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            Cigarette smoking and levels of adrenal androgens in postmenopausal women.

            An antiestrogenic effect of cigarette smoking has been suggested, principally on the basis of data on premenopausal women. We examined the relation between cigarette smoking and endogenous sex-hormone levels in a population of 233 white, postmenopausal women 60 to 79 years of age. Current cigarette smokers had significantly higher mean plasma levels of the adrenal androgens dehydroepiandrosterone sulfate and androstenedione than nonsmokers. Mean levels for smokers and nonsmokers were 3.1 mumol per liter (116 micrograms per deciliter) and 2.3 mumol per liter (86 micrograms per deciliter), respectively (P less than 0.001), for dehydroepiandrosterone sulfate, and 27.8 nmol per liter (797 pg per milliliter) and 22.5 nmol per liter (643 pg per milliliter), respectively (P = 0.002), for androstenedione. A dose-response relation was apparent for these hormones; mean plasma levels increased concomitantly with cigarette consumption. The differences in hormone levels remained after adjustment for age and body-mass index. Mean levels of estrone, estradiol, testosterone, and sex-hormone-binding globulin did not differ between smokers and nonsmokers. These results suggest that the possible decreased risk of breast and endometrial cancer associated with cigarette smoking may not be mediated through lower levels of endogenous estrogen, at least in postmenopausal women, and they raise questions about the role of androgens in disease mechanisms in older populations.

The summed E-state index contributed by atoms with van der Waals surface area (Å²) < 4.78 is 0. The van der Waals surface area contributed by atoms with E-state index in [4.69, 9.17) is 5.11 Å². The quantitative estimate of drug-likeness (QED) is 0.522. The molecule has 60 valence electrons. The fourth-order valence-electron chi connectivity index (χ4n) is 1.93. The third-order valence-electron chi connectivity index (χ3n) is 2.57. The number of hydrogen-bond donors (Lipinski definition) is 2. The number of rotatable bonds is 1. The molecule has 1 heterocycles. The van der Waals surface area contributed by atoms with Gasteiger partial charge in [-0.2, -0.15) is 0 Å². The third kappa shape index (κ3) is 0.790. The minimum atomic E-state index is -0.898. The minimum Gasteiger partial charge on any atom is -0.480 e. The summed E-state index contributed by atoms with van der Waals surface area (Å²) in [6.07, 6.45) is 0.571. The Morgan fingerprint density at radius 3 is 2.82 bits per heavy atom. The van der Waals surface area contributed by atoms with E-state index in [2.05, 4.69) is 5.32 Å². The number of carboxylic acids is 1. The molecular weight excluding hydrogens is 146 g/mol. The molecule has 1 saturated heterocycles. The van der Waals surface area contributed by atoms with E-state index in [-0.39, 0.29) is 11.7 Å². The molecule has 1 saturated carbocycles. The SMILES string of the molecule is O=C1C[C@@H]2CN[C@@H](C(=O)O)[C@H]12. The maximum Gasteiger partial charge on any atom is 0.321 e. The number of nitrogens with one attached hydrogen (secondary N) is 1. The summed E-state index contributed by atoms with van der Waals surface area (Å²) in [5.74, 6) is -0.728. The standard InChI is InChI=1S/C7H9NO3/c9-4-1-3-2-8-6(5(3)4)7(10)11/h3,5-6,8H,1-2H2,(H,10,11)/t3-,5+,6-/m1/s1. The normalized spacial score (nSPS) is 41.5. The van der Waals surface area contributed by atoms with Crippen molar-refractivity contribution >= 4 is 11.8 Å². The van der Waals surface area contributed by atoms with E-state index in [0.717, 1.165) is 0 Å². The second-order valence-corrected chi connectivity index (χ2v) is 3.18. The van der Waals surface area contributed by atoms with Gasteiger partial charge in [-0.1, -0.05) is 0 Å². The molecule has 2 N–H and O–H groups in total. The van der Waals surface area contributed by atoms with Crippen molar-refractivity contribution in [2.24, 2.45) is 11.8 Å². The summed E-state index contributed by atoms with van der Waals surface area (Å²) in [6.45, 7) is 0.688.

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              Quantitative determination of triglyceride using GPO-PAP method

               P Trinder,  R Trinder (1969)
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                Author and article information

                Contributors
                Role: ND
                Role: ND
                Role: ND
                Role: ND
                Role: ND
                Role: ND
                Journal
                abc
                Arquivos Brasileiros de Cardiologia
                Arq. Bras. Cardiol.
                Sociedade Brasileira de Cardiologia - SBC (São Paulo )
                1678-4170
                March 2000
                : 74
                : 3
                : 189-196
                Affiliations
                [1 ] Universidade de São Paulo Brazil
                Article
                S0066-782X2000000300001
                10.1590/S0066-782X2000000300001
                Product
                Product Information: website
                Categories
                CARDIAC & CARDIOVASCULAR SYSTEMS

                Cardiovascular Medicine

                risk factors, atherosclerosis, elderly